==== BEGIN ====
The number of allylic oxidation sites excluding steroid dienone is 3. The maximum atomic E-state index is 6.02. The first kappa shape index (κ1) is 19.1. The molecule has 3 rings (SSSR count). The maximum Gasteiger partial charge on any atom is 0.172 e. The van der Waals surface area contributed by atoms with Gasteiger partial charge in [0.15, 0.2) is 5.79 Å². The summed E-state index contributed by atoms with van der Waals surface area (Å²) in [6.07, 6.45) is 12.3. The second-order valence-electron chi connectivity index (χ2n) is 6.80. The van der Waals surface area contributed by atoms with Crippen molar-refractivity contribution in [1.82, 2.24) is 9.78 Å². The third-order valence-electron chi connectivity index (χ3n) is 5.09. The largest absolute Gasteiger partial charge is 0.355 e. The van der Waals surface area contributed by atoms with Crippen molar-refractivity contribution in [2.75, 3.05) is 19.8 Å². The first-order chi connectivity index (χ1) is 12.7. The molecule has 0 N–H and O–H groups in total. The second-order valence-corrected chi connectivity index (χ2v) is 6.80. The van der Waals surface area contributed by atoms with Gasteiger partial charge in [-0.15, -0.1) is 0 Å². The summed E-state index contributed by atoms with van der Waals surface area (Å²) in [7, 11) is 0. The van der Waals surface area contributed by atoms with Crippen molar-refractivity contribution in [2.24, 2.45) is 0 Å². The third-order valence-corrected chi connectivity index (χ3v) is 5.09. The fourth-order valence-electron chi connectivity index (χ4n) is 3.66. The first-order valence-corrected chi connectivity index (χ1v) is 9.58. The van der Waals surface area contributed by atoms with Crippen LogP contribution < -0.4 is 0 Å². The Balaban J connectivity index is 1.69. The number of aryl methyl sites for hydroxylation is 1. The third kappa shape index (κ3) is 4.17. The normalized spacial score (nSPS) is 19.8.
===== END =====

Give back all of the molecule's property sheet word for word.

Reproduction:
The number of allylic oxidation sites excluding steroid dienone is 3. The maximum atomic E-state index is 6.02. The first kappa shape index (κ1) is 19.1. The molecule has 3 rings (SSSR count). The maximum Gasteiger partial charge on any atom is 0.172 e. The van der Waals surface area contributed by atoms with Gasteiger partial charge in [0.15, 0.2) is 5.79 Å². The summed E-state index contributed by atoms with van der Waals surface area (Å²) in [6.07, 6.45) is 12.3. The second-order valence-electron chi connectivity index (χ2n) is 6.80. The van der Waals surface area contributed by atoms with Crippen molar-refractivity contribution in [1.82, 2.24) is 9.78 Å². The third-order valence-electron chi connectivity index (χ3n) is 5.09. The largest absolute Gasteiger partial charge is 0.355 e. The van der Waals surface area contributed by atoms with Crippen molar-refractivity contribution in [2.75, 3.05) is 19.8 Å². The first-order chi connectivity index (χ1) is 12.7. The molecule has 0 N–H and O–H groups in total. The second-order valence-corrected chi connectivity index (χ2v) is 6.80. The van der Waals surface area contributed by atoms with Gasteiger partial charge in [-0.15, -0.1) is 0 Å². The summed E-state index contributed by atoms with van der Waals surface area (Å²) in [7, 11) is 0. The van der Waals surface area contributed by atoms with Crippen molar-refractivity contribution in [2.24, 2.45) is 0 Å². The third-order valence-corrected chi connectivity index (χ3v) is 5.09. The fourth-order valence-electron chi connectivity index (χ4n) is 3.66. The first-order valence-corrected chi connectivity index (χ1v) is 9.58. The van der Waals surface area contributed by atoms with Crippen LogP contribution < -0.4 is 0 Å². The Balaban J connectivity index is 1.69. The number of aryl methyl sites for hydroxylation is 1. The third kappa shape index (κ3) is 4.17. The normalized spacial score (nSPS) is 19.8.